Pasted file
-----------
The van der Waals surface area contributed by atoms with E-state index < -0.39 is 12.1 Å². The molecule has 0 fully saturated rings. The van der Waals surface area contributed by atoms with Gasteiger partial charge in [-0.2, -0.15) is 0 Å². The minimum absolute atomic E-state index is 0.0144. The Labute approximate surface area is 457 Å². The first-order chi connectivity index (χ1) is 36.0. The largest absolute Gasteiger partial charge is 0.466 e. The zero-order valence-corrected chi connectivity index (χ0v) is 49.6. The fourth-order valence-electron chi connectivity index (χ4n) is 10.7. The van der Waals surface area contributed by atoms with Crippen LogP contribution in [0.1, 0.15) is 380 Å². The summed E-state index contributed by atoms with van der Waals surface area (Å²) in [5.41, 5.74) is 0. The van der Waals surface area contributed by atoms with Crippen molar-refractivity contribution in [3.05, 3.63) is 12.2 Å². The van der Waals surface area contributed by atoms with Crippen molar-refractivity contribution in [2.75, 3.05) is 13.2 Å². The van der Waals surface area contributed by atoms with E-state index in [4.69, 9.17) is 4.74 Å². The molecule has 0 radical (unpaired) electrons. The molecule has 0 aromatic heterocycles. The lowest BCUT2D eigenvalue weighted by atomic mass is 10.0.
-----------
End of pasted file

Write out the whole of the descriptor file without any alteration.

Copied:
The van der Waals surface area contributed by atoms with E-state index < -0.39 is 12.1 Å². The molecule has 0 fully saturated rings. The van der Waals surface area contributed by atoms with Gasteiger partial charge in [-0.2, -0.15) is 0 Å². The minimum absolute atomic E-state index is 0.0144. The Labute approximate surface area is 457 Å². The first-order chi connectivity index (χ1) is 36.0. The largest absolute Gasteiger partial charge is 0.466 e. The zero-order valence-corrected chi connectivity index (χ0v) is 49.6. The fourth-order valence-electron chi connectivity index (χ4n) is 10.7. The van der Waals surface area contributed by atoms with Crippen LogP contribution in [0.1, 0.15) is 380 Å². The summed E-state index contributed by atoms with van der Waals surface area (Å²) in [5.41, 5.74) is 0. The van der Waals surface area contributed by atoms with Crippen molar-refractivity contribution in [3.05, 3.63) is 12.2 Å². The van der Waals surface area contributed by atoms with Crippen molar-refractivity contribution in [2.75, 3.05) is 13.2 Å². The van der Waals surface area contributed by atoms with E-state index in [4.69, 9.17) is 4.74 Å². The molecule has 0 radical (unpaired) electrons. The molecule has 0 aromatic heterocycles. The lowest BCUT2D eigenvalue weighted by atomic mass is 10.0.